While personally, I’m often wary of the DSM, believing it all too readily pathologise normal elements of human experience (how exactly is grief a medically treatable “disorder”?), it will be interesting nonetheless to follow the developments of Sonner’s research.

Given my history of problematic daydreaming, you would think that I wouldn’t want anything to do with it now. Yes, it started out as escapism, but why must that term always be used in a negative context? As T.S. Eliot writes in Four Quartets, “human kind cannot bear very much reality.” This is not nihilism. Our culture’s insistence on being constantly present is denying us a full engagement with the inner workings of our minds and distancing us from our deeper desires and needs. Of course the world needs to slow down, needs less Netflix, needs less mindless phone scrolling. But being present for an hour a week in a yoga class and then immediately checking our twitter feeds after class is nonsensical. What I want to achieve is a deeper connection, not just to whatever task I’m engaged in, but in what’s going on in that mad snakes’ nest behind my eyes.

In Praise of Idleness

It would be remiss to discuss daydreaming without advocating for the state of idleness.
Our world is obsessed with productivity. We cram everything we can into every waking minute and are obsessed with efficiency and “optimizing our time”. But I agree with French philosopher and Renaissance Wunderkind Blaise Pascal, who wrote in 1654, “All of humanity’s problems stem from man’s inability to sit quietly in a room alone.”

I once met a friend for breakfast and arrived early. It was a sunny Sunday morning. I sat outside with my phone tucked away, enjoying the light on my face and almost certainly daydreaming. When he arrived, he looked at me as if I had grown an extra nose.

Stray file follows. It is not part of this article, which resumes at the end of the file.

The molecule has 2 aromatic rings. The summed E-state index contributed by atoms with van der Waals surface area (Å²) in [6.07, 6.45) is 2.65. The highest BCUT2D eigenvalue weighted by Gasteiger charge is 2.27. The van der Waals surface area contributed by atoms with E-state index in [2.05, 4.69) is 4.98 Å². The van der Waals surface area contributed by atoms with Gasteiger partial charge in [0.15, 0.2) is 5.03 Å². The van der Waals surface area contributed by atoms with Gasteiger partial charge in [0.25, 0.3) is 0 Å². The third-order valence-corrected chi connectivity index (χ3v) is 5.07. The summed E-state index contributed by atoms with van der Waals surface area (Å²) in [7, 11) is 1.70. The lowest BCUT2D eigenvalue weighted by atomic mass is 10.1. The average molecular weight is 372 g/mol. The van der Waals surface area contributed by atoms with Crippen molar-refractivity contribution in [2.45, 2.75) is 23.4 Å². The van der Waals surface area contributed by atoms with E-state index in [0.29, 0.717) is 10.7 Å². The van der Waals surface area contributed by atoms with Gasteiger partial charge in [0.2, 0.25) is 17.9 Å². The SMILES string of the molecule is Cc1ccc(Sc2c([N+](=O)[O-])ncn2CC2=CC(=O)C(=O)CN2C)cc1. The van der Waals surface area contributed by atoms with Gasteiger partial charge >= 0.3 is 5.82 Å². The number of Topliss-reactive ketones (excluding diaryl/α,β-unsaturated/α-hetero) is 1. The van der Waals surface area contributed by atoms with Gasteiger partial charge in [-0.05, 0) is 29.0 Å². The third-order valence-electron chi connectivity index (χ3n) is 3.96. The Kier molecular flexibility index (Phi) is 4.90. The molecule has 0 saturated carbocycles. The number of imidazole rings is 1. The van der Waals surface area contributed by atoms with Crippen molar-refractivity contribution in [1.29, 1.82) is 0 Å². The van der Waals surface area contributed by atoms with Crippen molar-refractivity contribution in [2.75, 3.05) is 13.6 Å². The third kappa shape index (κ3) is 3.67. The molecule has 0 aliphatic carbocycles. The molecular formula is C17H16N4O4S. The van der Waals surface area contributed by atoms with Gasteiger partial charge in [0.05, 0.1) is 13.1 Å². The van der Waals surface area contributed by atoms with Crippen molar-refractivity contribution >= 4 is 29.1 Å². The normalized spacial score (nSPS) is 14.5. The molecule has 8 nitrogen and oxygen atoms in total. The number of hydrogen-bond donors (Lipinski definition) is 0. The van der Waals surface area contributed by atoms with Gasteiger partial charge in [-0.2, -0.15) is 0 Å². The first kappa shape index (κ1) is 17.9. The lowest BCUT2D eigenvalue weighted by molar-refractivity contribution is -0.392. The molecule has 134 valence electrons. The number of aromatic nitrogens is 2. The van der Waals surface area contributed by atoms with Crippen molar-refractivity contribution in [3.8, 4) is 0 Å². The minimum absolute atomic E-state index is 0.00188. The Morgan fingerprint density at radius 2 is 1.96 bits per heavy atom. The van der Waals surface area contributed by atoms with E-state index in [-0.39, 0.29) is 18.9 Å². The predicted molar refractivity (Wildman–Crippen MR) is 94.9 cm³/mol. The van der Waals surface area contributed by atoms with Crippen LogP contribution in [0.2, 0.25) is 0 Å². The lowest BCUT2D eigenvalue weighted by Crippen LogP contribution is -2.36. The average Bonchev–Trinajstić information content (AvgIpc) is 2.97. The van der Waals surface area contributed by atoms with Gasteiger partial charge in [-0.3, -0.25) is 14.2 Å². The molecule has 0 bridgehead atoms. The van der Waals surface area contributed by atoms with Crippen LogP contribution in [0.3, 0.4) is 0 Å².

“What are you doing??”
“I’m just sitting here.”
“That is so bizarre.”

This interaction has stayed with me and illustrates a pervasive and worrying distrust of just simply doing nothing.

As a result of my ongoing explorations of what does and doesn’t work for my sensitive, introverted mind, it has become glaringly obvious to me that I need a lot of silence and inactivity in my day. This is not a luxury, but a necessity. In order to cope with what Bertrand Russell calls “the painful necessity of thought”, I have to let my mind sit and be, otherwise I end up an exhausted, overwhelmed, tearful mess. I now understand why my 11 year old self felt compelled to wander off down the beach – her mind was crying out for peace and quiet.

Michael Harding has a particularly interesting slant on idleness or inactivity.
[Say what you like about Harding, he writes about depression better than anyone bar none. And not to boast but I’ve read LOADS about depression]

In Hanging with the Elephant he explains:

“I’m a bit uneasy with people who say they meditate with a completely straight face. Because in a way meditation is not something to do. It’s not something you achieve. If you think you’re meditating, then maybe you’re not…..Personally I just doze. I think dozing might be described as the Irish tradition of meditation. It’s a space in your mind that opens out when you stay still. When you stop thinking. And your mind widens to take in everything and you’re half aware of everything.”

Harding has taught himself to “resist doing” so that his mind “becomes gentle.” How wonderful that would be, to have a gentle mind. Dozing should be on the school curriculum. Do less, dream more. That sounds like an awful beer ad, but it is at the centre of what I’m getting at here.

Daydreaming happens mostly without permission or awareness. We can however actively permit ourselves to daydream, and I firmly believe that we should. Making time in our busy lives to let our minds breathe and create can be seen as a luxury. As John Cleese once wisely said “it is easier to do trivial things that are urgent than it is to do important things that are not urgent, like thinking.” I see this, however, as a deficiency in our attitude to our mental health. Surely we all want to live “the right life” described by Heaney? Therefore, befriend your daydreams, pay attention to them and work towards making them a healthy part of your balanced mental diet. Take care, however. As Dumbledore once said to the littlest Potter:

“It does not do to dwell on dreams and forget to live”

Daydreams can enrich our lives in ways we cannot always perceive, and should be cherished.

Illustration: Sarah Moloney